LOWER EAST SIDE — Authorities are reviewing footage that shows three young people running from the area around the Beth Hamedrash Hagodol synagogue near the time a fire broke out Sunday night that largely destroyed the historic structure, police said.
Surveillance footage shows three “kids” running from the area, the Deputy Inspector of the 7th Precinct Steve Hellman said, although it is still unknown whether they were fleeing the historic synagogue and it is too early to say whether criminality was involved in the massive blaze.
“We see kids running from the area — we don’t know if they were inside, we don’t know if they were responsible for the fire,” said Hellman.
“It is still under investigation, but it does seem suspicious due to the fact we saw individuals in the proximity possibly [around] the time of the fire,” he added.
The FDNY will ultimately determine the cause of the fire, he added.
Meanwhile, firefighters plan to search for victims in the derelict synagogue, according to FDNY Assistant Chief Roger Sakowich.
The landmarked building has been vacant for roughly a decade, said Sakowich Monday morning at the scene of the collapsed synagogue at 62 Norfolk St., and no missing persons had been reported.
However, it is known that people had been coming and going from the building and firefighters will still search the rubble for victims, Sakowich, of Manhattan Borough Command, said. Only the basement had been examined as of Monday morning due to the extensive damage to the upper level.
"There's no way we can search that first floor with what is collapsed on top of it," the chief said.
"You got about a 15-foot pile inside the main part of the synagogue that will have to be removed for us to search for any possible victims."
The building had been marked as vacant before the fire to indicate to arriving firefighters in a prospective emergency that it should be an "exterior operation," said Sakowich, meaning firefighters would not run into the blaze since there were likely no victims inside.
"This fire was quite large on arrival, the building was known to be vacant for 10 years — there was no reason for us to risk peoples' lives to go in there and that marking indicates that," said Sakowich.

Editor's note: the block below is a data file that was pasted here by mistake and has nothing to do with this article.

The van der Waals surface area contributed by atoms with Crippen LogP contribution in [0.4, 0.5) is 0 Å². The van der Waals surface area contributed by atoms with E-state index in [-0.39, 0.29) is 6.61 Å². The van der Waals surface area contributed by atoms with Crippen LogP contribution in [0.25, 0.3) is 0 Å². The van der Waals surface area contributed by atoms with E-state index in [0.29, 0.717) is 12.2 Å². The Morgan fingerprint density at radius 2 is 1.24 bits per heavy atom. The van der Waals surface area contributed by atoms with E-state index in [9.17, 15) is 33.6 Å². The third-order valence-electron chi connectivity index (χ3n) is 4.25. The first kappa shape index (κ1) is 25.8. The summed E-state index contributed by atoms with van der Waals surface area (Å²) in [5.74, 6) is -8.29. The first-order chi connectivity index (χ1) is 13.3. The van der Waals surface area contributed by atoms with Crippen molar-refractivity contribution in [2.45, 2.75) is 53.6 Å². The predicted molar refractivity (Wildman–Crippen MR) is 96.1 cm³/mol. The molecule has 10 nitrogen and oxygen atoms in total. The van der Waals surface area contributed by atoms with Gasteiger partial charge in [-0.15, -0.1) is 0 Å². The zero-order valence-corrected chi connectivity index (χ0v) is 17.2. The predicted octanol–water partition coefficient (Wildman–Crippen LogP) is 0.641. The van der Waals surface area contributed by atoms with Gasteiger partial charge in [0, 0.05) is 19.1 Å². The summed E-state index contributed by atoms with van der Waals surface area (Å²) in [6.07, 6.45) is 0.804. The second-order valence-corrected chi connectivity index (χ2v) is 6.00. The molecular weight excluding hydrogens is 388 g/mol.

The ceiling and walls of the synagogue came crashing down onto the first floor of the building, burying it under 15 feet of rubble, according to Sakowich, though the basement was largely preserved.
"The basement is in pretty good order — there's actually a library down there," said
"The main floor is pretty destroyed and covered with debris from the roof and the walls have collapsed."
The enormous blaze broke out shortly before 7 p.m. Sunday evening and was brought under control around midnight by more than 100 firefighters, according to an FDNY spokesman. Two firefighters suffered minor injuries, said the spokesman.
Rabbi Mendl Greenbaum had told The Lo-Down young people had been coming and going from the building in recent weeks, and that authorities were reviewing surveillance footage to see if the same kids may have been on the property last night.
Sakowich said the cause of the fire remains under investigation, but confirmed that information the department has gathered so far indicates the fire was sparked inside the building.
The fire department will remain at the scene until at least 9 a.m. Tuesday morning, he said.
The Department of Buildings will carry out its own investigation to determine if any of the structure is salvageable, said Sakowich. A DOB spokesman would only say that an investigation was ongoing. The Landmarks Preservation Commission did not immediately return a request for comment.
Councilwoman Margaret Chin said she hopes the historic structure can be salvaged and preserved.
“Though there are still many unanswered questions regarding this fire, it’s clear that a vital part of the Lower East Side’s history suffered a devastating blow due to yesterday’s devastating fire," said Chin in a statement. "Beth Hamedrash Hagadol was the first synagogue serving the Eastern European Jewish community in New York City, and it is my hope that it can still be preserved for future generations so that this important part of our neighborhood’s story can still be told.”